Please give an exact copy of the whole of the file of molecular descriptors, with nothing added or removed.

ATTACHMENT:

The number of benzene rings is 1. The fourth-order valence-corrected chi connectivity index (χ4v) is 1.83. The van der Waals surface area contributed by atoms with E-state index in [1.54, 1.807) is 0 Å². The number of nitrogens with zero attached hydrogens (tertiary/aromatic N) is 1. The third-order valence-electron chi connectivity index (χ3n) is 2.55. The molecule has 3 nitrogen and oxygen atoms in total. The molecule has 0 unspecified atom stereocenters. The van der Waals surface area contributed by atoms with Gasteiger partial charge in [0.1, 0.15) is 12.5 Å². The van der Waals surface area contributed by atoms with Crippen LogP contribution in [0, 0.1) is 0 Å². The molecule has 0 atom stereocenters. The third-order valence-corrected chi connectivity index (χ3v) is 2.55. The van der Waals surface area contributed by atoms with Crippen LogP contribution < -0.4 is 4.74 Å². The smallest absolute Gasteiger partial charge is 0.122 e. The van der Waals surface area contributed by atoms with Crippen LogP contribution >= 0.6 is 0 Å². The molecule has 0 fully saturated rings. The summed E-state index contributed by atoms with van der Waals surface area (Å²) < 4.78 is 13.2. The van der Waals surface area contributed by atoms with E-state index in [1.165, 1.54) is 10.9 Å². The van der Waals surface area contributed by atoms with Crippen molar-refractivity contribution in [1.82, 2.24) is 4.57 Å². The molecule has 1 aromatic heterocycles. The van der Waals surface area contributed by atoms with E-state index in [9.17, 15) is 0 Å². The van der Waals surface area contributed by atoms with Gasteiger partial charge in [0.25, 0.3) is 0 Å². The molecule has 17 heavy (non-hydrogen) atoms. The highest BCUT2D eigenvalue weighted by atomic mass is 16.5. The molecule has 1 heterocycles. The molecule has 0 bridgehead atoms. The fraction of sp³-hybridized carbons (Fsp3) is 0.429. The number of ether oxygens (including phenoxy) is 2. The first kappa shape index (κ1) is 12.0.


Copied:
The number of benzene rings is 1. The fourth-order valence-corrected chi connectivity index (χ4v) is 1.83. The van der Waals surface area contributed by atoms with E-state index in [1.54, 1.807) is 0 Å². The number of nitrogens with zero attached hydrogens (tertiary/aromatic N) is 1. The third-order valence-electron chi connectivity index (χ3n) is 2.55. The molecule has 3 nitrogen and oxygen atoms in total. The molecule has 0 unspecified atom stereocenters. The van der Waals surface area contributed by atoms with Gasteiger partial charge in [0.1, 0.15) is 12.5 Å². The van der Waals surface area contributed by atoms with Crippen LogP contribution in [0, 0.1) is 0 Å². The molecule has 0 atom stereocenters. The third-order valence-corrected chi connectivity index (χ3v) is 2.55. The van der Waals surface area contributed by atoms with Crippen LogP contribution < -0.4 is 4.74 Å². The smallest absolute Gasteiger partial charge is 0.122 e. The van der Waals surface area contributed by atoms with Crippen LogP contribution >= 0.6 is 0 Å². The molecule has 0 fully saturated rings. The summed E-state index contributed by atoms with van der Waals surface area (Å²) < 4.78 is 13.2. The van der Waals surface area contributed by atoms with E-state index in [1.165, 1.54) is 10.9 Å². The van der Waals surface area contributed by atoms with Crippen molar-refractivity contribution in [1.82, 2.24) is 4.57 Å². The molecule has 1 aromatic heterocycles. The van der Waals surface area contributed by atoms with E-state index in [9.17, 15) is 0 Å². The van der Waals surface area contributed by atoms with Gasteiger partial charge in [0.25, 0.3) is 0 Å². The molecule has 17 heavy (non-hydrogen) atoms. The highest BCUT2D eigenvalue weighted by atomic mass is 16.5. The molecule has 1 heterocycles. The molecule has 0 bridgehead atoms. The fraction of sp³-hybridized carbons (Fsp3) is 0.429. The number of ether oxygens (including phenoxy) is 2. The first kappa shape index (κ1) is 12.0.